Meaning of Coalition Government
- The term ‘coalition’ is derived from the Latin world ‘coalition’ which means ‘to grow together’. Thus, technically, coalition means the act of uniting parts into one body or whole.
- Politically, coalition means an alliance of distinct political parties.
- Coalition usually occurs in modern parliaments when no single political party can muster a majority of votes.
- Two or more parties, who have enough elected members between them to form a majority, may then be able to agree on a common programme that does not require too many drastic compromises with their individual policies and can proceed to form a government.
FEATURES OF COALITION GOVERNMENT:
- Principally coalition governance has two concepts involved. One is ‘common governance’ which is based on a common decision-making process. Other is ‘joint governance’ which is based on the distribution of power.
- Operation of the coalition is not regulated by any legal staff.
- Pragmatism is the hallmark of coalition politics and not ideology.
- The pre-poll coalition is considered fairer and advantageous as electorates get to know about the joint manifesto.
Merits of Coalition Government
- There is an accommodation of diverse interests in the functioning of the government.
- A coalition governments acts as a channel to meet the expectations and redress the grievances of different groups
- India is a highly diversified country. There are different cultures, languages, castes, religions and ethnic groups. This means that the coalition government’s more representative in nature and reflects the popular opinion of the electorate.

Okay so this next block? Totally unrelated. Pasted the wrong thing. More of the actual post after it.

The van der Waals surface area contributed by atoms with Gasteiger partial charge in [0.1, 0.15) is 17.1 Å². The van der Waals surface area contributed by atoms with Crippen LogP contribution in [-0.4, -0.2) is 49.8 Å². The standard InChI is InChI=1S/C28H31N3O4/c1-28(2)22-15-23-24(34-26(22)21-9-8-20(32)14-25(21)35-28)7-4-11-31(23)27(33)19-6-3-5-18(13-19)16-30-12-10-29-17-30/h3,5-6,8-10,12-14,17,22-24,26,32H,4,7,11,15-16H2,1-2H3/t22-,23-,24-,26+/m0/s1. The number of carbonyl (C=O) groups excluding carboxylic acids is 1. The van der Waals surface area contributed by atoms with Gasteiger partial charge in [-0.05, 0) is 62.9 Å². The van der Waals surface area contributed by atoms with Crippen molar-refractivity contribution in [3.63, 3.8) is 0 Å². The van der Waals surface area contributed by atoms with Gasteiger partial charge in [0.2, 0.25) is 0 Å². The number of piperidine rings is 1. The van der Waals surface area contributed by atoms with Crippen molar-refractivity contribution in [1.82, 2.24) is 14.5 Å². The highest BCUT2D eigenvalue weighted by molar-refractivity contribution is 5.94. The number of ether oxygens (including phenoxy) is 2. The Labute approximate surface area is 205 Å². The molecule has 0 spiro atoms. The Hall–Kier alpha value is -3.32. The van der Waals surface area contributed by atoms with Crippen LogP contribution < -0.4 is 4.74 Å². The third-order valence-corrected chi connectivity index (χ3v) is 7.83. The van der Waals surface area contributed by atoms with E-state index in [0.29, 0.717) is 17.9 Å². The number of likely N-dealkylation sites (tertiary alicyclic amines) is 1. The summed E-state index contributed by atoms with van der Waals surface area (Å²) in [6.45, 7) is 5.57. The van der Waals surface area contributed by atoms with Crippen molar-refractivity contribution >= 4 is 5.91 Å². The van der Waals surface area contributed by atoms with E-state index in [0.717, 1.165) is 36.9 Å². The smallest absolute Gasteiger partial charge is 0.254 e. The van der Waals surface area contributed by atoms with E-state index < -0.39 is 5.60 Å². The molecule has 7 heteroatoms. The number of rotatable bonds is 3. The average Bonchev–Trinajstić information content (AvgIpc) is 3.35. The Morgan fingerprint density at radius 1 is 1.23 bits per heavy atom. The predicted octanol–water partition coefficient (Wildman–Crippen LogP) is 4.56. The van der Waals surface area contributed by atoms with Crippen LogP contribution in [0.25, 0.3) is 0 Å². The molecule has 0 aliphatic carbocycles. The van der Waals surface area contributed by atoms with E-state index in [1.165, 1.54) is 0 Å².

- It comprises different political parties having their own ideologies or agendas. But the government policy requires the concurrence of all the coalition partners. Therefore, a coalition government leads to consensus-based politics.
- Coalition politics strengthens the federal fabric of the Indian political system. This is because a coalition governments is more sensitive and responsive to regional demands.
- A coalition government reduces the chances of despotic rule. This is due to the reduced domination of a single political party in the functioning of the government. All the members of the coalition participate in the decision making.
DeMerits of Coalition Government
- They are unstable or prone to instability. The difference of opinion among coalition members leads to the collapse of the government
- Leadership of the Prime Minister is a principle of parliamentary form of government. This principle is curtailed in a coalition government as the Prime Minister is required to consult the coalition partners before taking any major decisions.
- The Steering Committee or the Coordination Committee of the coalition partners acts as the ‘Super-Cabinet’ and thereby it undermines the role and position of the cabinet in the functioning of the government machinery.
- There is a possibility of the smaller constituents of the coalition governnment playing the role of a ‘king-maker’. They demand more than strength in the Parliament.
- The leaders of regional parties bring in the regional facts in the national decision-making. They pressurise the central executive to act on their lines; otherwise, they would threaten to withdraw from the coalition.
- The members of the coalition governments do not assume responsibility for the administrative failures and lapses. They could play blame games and there by escape from collective and individual responsibilities.
Coalition and Ethics:
- The Constitution should be amended to ensure that if one or more parties in a coalition with a common programme mandated by the electorate either explicitly before the elections or implicitly while forming the government, realign midstream with one or more parties outside the coalition, then Members of that party or parties shall have to seek a fresh mandate from the electorate.